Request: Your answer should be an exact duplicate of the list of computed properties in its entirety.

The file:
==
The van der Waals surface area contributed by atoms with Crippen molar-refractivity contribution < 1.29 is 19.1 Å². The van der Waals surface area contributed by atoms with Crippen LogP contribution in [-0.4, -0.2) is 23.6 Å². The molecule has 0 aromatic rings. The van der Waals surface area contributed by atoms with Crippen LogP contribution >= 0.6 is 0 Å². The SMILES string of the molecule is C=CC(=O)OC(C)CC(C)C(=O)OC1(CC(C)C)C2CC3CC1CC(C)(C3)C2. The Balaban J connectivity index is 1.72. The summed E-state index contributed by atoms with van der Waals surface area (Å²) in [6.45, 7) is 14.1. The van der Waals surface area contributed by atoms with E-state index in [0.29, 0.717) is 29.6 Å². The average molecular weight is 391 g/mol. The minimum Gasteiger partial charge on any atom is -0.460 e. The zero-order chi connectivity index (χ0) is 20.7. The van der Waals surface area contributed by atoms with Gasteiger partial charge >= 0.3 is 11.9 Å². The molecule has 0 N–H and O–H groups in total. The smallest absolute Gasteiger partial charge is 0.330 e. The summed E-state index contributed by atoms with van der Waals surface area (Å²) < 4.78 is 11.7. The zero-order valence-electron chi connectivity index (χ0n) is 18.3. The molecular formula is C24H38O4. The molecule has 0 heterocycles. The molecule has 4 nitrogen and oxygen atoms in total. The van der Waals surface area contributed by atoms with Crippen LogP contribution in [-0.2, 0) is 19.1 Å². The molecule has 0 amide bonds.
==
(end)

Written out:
The van der Waals surface area contributed by atoms with Crippen molar-refractivity contribution < 1.29 is 19.1 Å². The van der Waals surface area contributed by atoms with Crippen LogP contribution in [-0.4, -0.2) is 23.6 Å². The molecule has 0 aromatic rings. The van der Waals surface area contributed by atoms with Crippen LogP contribution >= 0.6 is 0 Å². The SMILES string of the molecule is C=CC(=O)OC(C)CC(C)C(=O)OC1(CC(C)C)C2CC3CC1CC(C)(C3)C2. The Balaban J connectivity index is 1.72. The summed E-state index contributed by atoms with van der Waals surface area (Å²) in [6.45, 7) is 14.1. The van der Waals surface area contributed by atoms with E-state index in [0.29, 0.717) is 29.6 Å². The average molecular weight is 391 g/mol. The minimum Gasteiger partial charge on any atom is -0.460 e. The zero-order chi connectivity index (χ0) is 20.7. The van der Waals surface area contributed by atoms with Gasteiger partial charge >= 0.3 is 11.9 Å². The molecule has 0 N–H and O–H groups in total. The smallest absolute Gasteiger partial charge is 0.330 e. The summed E-state index contributed by atoms with van der Waals surface area (Å²) < 4.78 is 11.7. The zero-order valence-electron chi connectivity index (χ0n) is 18.3. The molecular formula is C24H38O4. The molecule has 0 heterocycles. The molecule has 4 nitrogen and oxygen atoms in total. The van der Waals surface area contributed by atoms with Crippen LogP contribution in [-0.2, 0) is 19.1 Å². The molecule has 0 amide bonds.